When the final pairings were announced, the East was appeared to be the region that may have been least compelling in terms of match-ups. All things considered, this is the weakest of the four groupings.
There are areas for concern with each of the teams in the East, but that doesn’t make this regional any less intriguing. The uncertainty surrounding these teams almost makes it more interesting. There are some great storylines and some really good hockey players to watch when college hockey comes to Bridgeport, Conn.
Here is the East schedule (all times EDT):
Friday, March 23
No. 1 Union vs. No. 4 Michigan State — 3 p.m. (ESPNU/ESPN3.com — LIVE)
No. 2 Miami vs. No. 3 UMass-Lowell — 6:30 p.m. (ESPNU/ESPN3.com — LIVE)
Saturday, March 24
Regional Final — 6:30 p.m. (ESPNU/ESPN3.com — LIVE)
Broadcasters: John Buccigross (pxp) and Barry Melrose (color)
Coming up after the jump, a look at each team, their NHL prospects to watch, chances of making it to the Frozen Four in Tampa, and so much more.
Head Coach: Rick Bennett
Captain: Nolan Julseth-White — Sr. — Chilliwack, B.C.
About Union: The Dutchmen are back to the NCAA Tournament for the second straight year after a truly sensational season. Union’s seven losses are least among Division I teams this year and there’s good reason for it.
The Dutchmen just don’t allow a lot of goals, which if you haven’t heard, is helpful in trying to win hockey games. A lot of that is due to Troy Grosenick, who I’ll get to in a little bit. Union has not given up more than four goals in a single game and only gave up four twice all season. The Dutchmen have allowed an average of 1.82 goals-per-game this season. That’s ridiculous. So ridiculous in fact, it is leading the nation in ridiculousness.
Union is also putting up these gaudy numbers with a first-year head coach. Rick Bennett took over for Nate Leaman who left for greener pastures in Hockey East at Providence College. Some wondered if Union’s momentum would stall after losing the coach that turned the team into a national story. It didn’t.
Union won both the regular-season and playoff titles in the ECAC, which was a much more difficult league in this new era of parity in college hockey.
Of the two ECAC teams in the tournament, Union has the best chance to end that conference’s Frozen Four drought, which dates back to 2003. The conference is still seeking its first national champion since 1989. That said, it won’t be easy for Union to accomplish either.
This is a strong hockey team, but has it been tested enough in the regular season? Against fellow national tournament teams, Union has a 1-1-3 record, with the win coming against No. 2 overall seed Michigan. Even though it was a tougher year in the ECAC, it may not have been tough enough to prepare Union for what is sure to be a dog fight to get to the Sunshine State.
About the Match-Up: Union will meet Michigan State, which returns to the NCAA Tournament for the first time since 2008.
The Spartans actually look like a pretty good draw as far as Union is concerned. MSU under new head coach Tom Anastos has not had a lot of goal-scoring success, averaging just 2.89 per-game, while allowing 2.63 per-game.
Union’s suffocating defense and elite goaltending are not going to be favorable for Michigan State. There just isn’t a lot of big-time goal-scoring threats on the Spartans roster, which should play to Union’s strengths.
Union’s defense and goaltending are certainly strong, but one shouldn’t dismiss its offense, as the Dutchmen have buried quite a few this year. Averaging 3.55 goals-per-game, Union is one of the highest scoring teams in the country.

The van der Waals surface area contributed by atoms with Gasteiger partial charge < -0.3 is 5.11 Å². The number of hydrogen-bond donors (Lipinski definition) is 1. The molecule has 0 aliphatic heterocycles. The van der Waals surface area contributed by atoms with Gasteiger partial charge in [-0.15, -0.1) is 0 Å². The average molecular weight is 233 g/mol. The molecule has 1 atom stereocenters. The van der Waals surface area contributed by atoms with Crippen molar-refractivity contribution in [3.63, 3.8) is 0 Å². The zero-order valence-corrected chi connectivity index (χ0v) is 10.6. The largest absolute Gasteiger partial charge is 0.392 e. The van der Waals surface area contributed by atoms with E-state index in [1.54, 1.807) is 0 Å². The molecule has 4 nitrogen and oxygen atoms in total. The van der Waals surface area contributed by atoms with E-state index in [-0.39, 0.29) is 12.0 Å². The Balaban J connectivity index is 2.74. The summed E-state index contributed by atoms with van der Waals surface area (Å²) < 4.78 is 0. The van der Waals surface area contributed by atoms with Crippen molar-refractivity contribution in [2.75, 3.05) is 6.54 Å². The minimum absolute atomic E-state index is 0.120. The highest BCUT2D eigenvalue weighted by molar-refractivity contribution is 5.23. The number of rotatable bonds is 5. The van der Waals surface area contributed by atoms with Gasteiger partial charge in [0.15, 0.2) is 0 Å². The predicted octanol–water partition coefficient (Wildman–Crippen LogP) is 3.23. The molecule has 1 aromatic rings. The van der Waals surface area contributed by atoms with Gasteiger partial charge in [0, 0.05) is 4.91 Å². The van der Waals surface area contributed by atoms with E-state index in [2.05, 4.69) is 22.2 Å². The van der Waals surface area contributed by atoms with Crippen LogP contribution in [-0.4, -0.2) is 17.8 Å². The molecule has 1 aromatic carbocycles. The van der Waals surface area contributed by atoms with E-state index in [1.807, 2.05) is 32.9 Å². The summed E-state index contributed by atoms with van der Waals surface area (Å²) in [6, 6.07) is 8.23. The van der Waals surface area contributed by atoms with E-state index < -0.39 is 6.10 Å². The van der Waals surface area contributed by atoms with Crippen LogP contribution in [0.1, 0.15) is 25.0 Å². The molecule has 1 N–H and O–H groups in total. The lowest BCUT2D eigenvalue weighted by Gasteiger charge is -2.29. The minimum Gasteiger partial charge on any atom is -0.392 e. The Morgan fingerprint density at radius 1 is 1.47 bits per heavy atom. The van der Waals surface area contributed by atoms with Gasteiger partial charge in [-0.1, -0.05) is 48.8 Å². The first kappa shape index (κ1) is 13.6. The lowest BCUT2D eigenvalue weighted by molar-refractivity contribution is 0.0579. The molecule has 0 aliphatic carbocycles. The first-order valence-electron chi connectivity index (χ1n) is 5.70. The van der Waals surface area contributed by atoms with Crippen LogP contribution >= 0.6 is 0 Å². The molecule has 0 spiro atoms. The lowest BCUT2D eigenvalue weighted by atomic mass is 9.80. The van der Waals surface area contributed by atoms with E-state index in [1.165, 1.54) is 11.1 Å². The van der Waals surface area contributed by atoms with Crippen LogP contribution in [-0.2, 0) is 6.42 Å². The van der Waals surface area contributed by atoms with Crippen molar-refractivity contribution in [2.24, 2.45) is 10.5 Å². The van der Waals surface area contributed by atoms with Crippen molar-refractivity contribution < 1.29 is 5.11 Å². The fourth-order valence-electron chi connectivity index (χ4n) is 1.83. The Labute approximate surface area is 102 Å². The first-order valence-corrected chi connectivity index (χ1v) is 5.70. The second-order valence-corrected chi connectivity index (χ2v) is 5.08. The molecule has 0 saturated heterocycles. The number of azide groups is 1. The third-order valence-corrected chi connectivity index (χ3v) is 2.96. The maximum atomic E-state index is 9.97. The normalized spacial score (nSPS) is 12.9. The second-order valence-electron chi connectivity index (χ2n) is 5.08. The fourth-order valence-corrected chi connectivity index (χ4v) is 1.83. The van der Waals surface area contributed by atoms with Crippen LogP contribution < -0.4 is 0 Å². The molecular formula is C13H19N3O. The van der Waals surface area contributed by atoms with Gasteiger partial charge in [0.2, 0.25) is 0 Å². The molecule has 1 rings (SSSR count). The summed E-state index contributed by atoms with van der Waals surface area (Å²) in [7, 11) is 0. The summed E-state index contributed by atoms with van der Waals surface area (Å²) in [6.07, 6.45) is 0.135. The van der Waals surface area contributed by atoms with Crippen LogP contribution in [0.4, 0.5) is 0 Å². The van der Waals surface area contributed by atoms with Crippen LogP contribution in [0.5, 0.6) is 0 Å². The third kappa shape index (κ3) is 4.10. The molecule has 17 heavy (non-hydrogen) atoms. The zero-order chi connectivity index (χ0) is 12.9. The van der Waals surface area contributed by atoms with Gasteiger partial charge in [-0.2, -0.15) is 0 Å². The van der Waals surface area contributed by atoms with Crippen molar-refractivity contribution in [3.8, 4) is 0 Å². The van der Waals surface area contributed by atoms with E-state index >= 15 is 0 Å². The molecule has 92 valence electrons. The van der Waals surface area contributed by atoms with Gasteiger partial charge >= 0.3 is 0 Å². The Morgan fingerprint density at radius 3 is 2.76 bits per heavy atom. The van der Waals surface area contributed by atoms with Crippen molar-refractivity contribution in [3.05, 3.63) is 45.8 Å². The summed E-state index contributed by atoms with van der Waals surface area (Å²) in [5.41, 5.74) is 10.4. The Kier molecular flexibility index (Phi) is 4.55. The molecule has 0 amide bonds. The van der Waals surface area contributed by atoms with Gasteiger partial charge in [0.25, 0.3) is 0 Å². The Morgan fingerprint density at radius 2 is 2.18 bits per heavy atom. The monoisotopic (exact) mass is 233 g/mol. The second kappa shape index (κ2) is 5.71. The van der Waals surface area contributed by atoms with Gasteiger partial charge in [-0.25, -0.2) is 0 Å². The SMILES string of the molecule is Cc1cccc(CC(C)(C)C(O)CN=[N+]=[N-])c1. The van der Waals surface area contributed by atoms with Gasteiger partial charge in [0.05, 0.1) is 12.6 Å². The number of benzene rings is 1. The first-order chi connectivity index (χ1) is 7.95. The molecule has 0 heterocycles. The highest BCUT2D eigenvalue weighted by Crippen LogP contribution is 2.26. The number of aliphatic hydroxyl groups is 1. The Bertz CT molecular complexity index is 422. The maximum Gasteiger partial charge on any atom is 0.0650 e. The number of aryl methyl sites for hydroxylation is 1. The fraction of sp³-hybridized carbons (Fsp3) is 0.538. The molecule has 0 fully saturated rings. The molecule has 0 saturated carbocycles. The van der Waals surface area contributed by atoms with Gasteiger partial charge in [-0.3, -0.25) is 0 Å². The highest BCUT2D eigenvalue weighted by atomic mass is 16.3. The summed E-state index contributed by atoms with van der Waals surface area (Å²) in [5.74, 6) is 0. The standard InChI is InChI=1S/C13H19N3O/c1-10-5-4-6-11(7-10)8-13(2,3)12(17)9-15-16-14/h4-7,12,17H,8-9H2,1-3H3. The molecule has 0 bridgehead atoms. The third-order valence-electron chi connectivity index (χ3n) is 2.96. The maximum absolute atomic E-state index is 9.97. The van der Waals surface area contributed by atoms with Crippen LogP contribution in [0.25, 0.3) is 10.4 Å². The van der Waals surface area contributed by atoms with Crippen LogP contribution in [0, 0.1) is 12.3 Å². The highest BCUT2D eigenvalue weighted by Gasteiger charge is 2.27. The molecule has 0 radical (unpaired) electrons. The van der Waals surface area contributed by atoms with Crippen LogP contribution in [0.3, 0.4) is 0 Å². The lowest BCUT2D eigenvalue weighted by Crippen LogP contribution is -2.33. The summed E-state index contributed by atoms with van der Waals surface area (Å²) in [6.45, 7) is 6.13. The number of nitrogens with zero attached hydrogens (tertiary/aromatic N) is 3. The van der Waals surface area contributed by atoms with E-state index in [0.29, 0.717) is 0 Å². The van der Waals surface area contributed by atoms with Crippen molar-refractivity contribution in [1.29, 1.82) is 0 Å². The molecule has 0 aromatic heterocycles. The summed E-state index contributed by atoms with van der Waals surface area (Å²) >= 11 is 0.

There are eight players on the roster with more than 20 points, four with more than 30 and two with 40 or more. That’s a pretty nice lineup right there.
Union seems to have the match-up advantage here, but will continually have doubters due to the league it comes from. I don’t think Union will have any problem with coming in as the underdog.
NHL Draft Picks: 0
Without Troy Grosenick, who knows if the Dutchmen would have continued heading in the right direction this year. The sophomore Hobey Baker finalist has put up some pretty incredible numbers. His 1.65 goals-against average is third lowest in the nation, but the two guys in front of him have both played at least five games or less than the Dutchmen tender. It’s the same story with his third-best-in-the-nation .933 save percentage. He’s also collected five shutouts on the year. The funny thing about Grosenick? He played three games last season playing behind Keith Kinkaid, who left after his sophomore campaign to sign a free-agent deal with the Devils. Coming into 2011-12, goaltending was actually a concern. No one was quite sure what Grosenick could do. That concern turned into a strength pretty quick, the team’s biggest in fact.
Jeremy Welsh is having another solid year after posting 37 points as a sophomore in 2010-11. The Junior leads the team with 25 goals and is second on the squad with 40 points. He has great size at 6-3, 200, and is dynamite on the power play with nine goals on the man-advantage. What makes Welsh even more intriguing is that 13 of his 25 goals came against the ECAC. The other 12 came outside of the perceived weaker conference.
Senior Kelly Zajac leads the Dutchmen with 41 points including a staggering 33 assists, which ranks sixth in the nation. The Winnipeg native has scored 127 points over his career, never posting less than 20 in a season. That’s a pretty impressive collegiate career.
Daniel Carr, a 6-foot, 185-pound sophomore, has eclipsed 30 points for the second straight season. His 19 goals rank second on the team, while his 38 points have him third on the club. One more goal and he’ll also have his second consecutive 20-goal campaign. Scoring 20 is tough in college hockey, so even being this close for a second year is quite impressive.
Tampa Chances: 20% — As much as I like Union, I don’t know if this is an experienced enough team to go up against the likes of Miami (potentially) in the regional final. I like the Dutchmen to win its first-round match-up, but if it runs into Miami with some highly-skilled players and as many goal scorers as Union has probably seen this year, I just don’t know if the Dutchmen can break the ECAC Frozen Four drought.